A Guide to Creating GIFs and Adding them to Emails
Gifs have become very popular in marketing as a way to grab a viewer’s attention. GIFs (Graphics Interchange Format) display a rapid series of images which produces the illusion of motion. Using a GIF allows you to highlight an offer or a new product, show a product in action, provide a preview, and tell a story in a more visually engaging way. It makes sense then to extend their use in email marketing campaigns. Here’s a brief guide to creating a basic GIF and how to insert them in an email. Which turned out to be a lot easier than I was expecting!
How to create a GIF
I have used Adobe Photoshop in the following example. If you do not have this software there are online makers you can use for your creation. The best known of these is Giphy, who also have a range of ready to go GIF’s, if you want to skip the creating step altogether.
To begin my animation I imported a series of images I had already created into Adobe Photoshop.These were each put on their own layer by the programme. These will become the individual frames in our animation. I give each layer a name so it is easier to keep track of the images. Just double click on a layer name to type in a new one
You want to keep your file size down when creating so that load times in your email are not affected too much. Each frame you add adds to the overall size. This example is just 5 frames long and when completed is less than 1mb in size. Ideally keep to under 2.5MB. You also want to keep your design clean and simple. A GIF can only contain 256 colors.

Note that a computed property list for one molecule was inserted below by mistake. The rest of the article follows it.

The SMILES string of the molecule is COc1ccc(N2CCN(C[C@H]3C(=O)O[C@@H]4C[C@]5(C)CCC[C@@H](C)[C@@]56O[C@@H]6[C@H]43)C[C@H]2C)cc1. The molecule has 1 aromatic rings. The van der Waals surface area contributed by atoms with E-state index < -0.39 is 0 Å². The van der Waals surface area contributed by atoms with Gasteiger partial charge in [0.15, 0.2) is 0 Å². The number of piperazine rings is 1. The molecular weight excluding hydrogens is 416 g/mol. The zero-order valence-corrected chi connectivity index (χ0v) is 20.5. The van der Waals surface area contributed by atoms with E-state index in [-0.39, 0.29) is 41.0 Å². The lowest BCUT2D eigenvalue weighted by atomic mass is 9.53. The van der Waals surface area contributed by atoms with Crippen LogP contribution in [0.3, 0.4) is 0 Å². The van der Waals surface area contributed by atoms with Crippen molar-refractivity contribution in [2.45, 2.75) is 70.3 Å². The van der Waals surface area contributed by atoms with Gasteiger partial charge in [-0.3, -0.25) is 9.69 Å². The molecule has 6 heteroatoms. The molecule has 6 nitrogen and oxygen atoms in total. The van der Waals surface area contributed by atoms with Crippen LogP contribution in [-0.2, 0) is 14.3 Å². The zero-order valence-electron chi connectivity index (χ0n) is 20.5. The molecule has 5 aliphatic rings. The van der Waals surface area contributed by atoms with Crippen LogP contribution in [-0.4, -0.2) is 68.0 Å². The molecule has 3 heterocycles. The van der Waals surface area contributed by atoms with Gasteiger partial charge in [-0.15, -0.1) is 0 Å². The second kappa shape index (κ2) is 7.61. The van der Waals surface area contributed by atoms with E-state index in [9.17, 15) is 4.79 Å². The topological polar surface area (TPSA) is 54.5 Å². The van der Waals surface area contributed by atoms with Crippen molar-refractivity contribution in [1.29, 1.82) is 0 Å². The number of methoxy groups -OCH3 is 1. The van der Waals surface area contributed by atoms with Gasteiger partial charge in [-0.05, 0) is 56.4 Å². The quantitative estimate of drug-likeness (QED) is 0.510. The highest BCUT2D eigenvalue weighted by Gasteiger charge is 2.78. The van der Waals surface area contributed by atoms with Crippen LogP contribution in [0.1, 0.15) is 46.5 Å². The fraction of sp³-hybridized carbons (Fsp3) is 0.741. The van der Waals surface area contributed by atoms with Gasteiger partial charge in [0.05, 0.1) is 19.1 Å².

Once you have all your images uploaded go to Window > Timeline at the top of the Photoshop screen. This timeline is where the animation will be created. Click the create frame animation option once it appears.
Now you need to consider the speed of your animation. If you make each frame too quick the information will speed by too fast. If it is set too slow, viewers may lose interest. A drop down menu on each frame allows you to adjust the length of time it is shown.
And then under the frames view is an option to set how many times you want the animation to loop, or cycle through the frames. I set mine to forever. Click the play button and test your creation!
Once you are happy with the settings it’s time to export as a GIF. Go to File>Export>Save for Web (Legacy). An export screen will open with numerous options. I left all of mine as default and clicked save to export the GIF to my chosen location (which usually is the desktop until I move it elsewhere!)
Adding a GIF to an email.
First of all a couple of things to note. GIF’s are supported by most email providers. However despite a recent update Outlook has not added support for Outlook 2007-2019. It does support Office365. If you make sure you have a great looking first image, even if someone can only see a static picture it’s still going to look good.
Adding a GIF to an email is as simple as inserting a normal static image. I did scale the size down once I’d added mine. Something to bear in mind is that as with any image you should add alt text to assist the visually impaired. Simply right click your GIF and select add alternative text.
All of the above instructions apply if you wish to add a GIF to your email signature or to a word document for mail merges. Happy GIF creation and sending!!